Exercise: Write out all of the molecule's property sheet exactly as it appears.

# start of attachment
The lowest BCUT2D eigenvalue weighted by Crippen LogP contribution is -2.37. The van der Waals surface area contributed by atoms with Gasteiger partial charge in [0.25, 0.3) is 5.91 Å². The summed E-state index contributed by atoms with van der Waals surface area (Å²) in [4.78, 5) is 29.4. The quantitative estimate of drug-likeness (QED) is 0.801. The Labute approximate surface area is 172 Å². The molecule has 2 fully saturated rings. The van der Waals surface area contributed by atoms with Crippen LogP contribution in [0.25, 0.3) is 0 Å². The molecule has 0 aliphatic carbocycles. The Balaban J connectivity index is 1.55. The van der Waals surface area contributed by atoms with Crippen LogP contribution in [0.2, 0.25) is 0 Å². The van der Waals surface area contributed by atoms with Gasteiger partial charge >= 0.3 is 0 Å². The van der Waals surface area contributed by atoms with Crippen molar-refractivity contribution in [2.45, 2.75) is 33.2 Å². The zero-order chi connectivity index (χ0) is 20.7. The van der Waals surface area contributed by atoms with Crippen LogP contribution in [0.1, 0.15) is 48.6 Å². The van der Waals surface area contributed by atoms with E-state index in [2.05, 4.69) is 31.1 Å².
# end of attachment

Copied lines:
The lowest BCUT2D eigenvalue weighted by Crippen LogP contribution is -2.37. The van der Waals surface area contributed by atoms with Gasteiger partial charge in [0.25, 0.3) is 5.91 Å². The summed E-state index contributed by atoms with van der Waals surface area (Å²) in [4.78, 5) is 29.4. The quantitative estimate of drug-likeness (QED) is 0.801. The Labute approximate surface area is 172 Å². The molecule has 2 fully saturated rings. The van der Waals surface area contributed by atoms with Crippen LogP contribution in [0.25, 0.3) is 0 Å². The molecule has 0 aliphatic carbocycles. The Balaban J connectivity index is 1.55. The van der Waals surface area contributed by atoms with Crippen LogP contribution in [0.2, 0.25) is 0 Å². The van der Waals surface area contributed by atoms with Gasteiger partial charge >= 0.3 is 0 Å². The van der Waals surface area contributed by atoms with Crippen molar-refractivity contribution in [2.45, 2.75) is 33.2 Å². The zero-order chi connectivity index (χ0) is 20.7. The van der Waals surface area contributed by atoms with Crippen LogP contribution in [0.1, 0.15) is 48.6 Å². The van der Waals surface area contributed by atoms with E-state index in [2.05, 4.69) is 31.1 Å².